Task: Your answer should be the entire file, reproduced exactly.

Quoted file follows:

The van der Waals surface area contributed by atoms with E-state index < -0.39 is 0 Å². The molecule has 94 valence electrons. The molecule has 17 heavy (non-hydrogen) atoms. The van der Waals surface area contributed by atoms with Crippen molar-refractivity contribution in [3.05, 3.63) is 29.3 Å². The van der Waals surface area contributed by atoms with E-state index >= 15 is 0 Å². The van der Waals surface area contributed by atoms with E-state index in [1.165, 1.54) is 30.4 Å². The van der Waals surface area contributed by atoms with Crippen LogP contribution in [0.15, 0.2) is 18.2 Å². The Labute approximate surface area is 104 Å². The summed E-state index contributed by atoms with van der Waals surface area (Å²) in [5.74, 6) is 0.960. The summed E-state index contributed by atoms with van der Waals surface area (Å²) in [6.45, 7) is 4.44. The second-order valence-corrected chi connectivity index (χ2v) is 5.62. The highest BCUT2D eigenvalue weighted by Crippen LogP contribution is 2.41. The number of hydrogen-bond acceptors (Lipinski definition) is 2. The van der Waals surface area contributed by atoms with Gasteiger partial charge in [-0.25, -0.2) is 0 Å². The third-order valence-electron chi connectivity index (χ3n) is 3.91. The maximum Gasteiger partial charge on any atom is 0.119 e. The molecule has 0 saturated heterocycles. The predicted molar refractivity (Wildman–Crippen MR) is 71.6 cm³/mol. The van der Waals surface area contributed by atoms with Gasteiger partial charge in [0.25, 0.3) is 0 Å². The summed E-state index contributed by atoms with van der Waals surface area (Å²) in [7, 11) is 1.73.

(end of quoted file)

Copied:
The van der Waals surface area contributed by atoms with E-state index < -0.39 is 0 Å². The molecule has 94 valence electrons. The molecule has 17 heavy (non-hydrogen) atoms. The van der Waals surface area contributed by atoms with Crippen molar-refractivity contribution in [3.05, 3.63) is 29.3 Å². The van der Waals surface area contributed by atoms with E-state index >= 15 is 0 Å². The van der Waals surface area contributed by atoms with E-state index in [1.165, 1.54) is 30.4 Å². The van der Waals surface area contributed by atoms with Crippen LogP contribution in [0.15, 0.2) is 18.2 Å². The Labute approximate surface area is 104 Å². The summed E-state index contributed by atoms with van der Waals surface area (Å²) in [5.74, 6) is 0.960. The summed E-state index contributed by atoms with van der Waals surface area (Å²) in [6.45, 7) is 4.44. The second-order valence-corrected chi connectivity index (χ2v) is 5.62. The highest BCUT2D eigenvalue weighted by Crippen LogP contribution is 2.41. The number of hydrogen-bond acceptors (Lipinski definition) is 2. The van der Waals surface area contributed by atoms with Gasteiger partial charge in [-0.25, -0.2) is 0 Å². The third-order valence-electron chi connectivity index (χ3n) is 3.91. The maximum Gasteiger partial charge on any atom is 0.119 e. The molecule has 0 saturated heterocycles. The predicted molar refractivity (Wildman–Crippen MR) is 71.6 cm³/mol. The van der Waals surface area contributed by atoms with Gasteiger partial charge in [0.25, 0.3) is 0 Å². The summed E-state index contributed by atoms with van der Waals surface area (Å²) in [7, 11) is 1.73.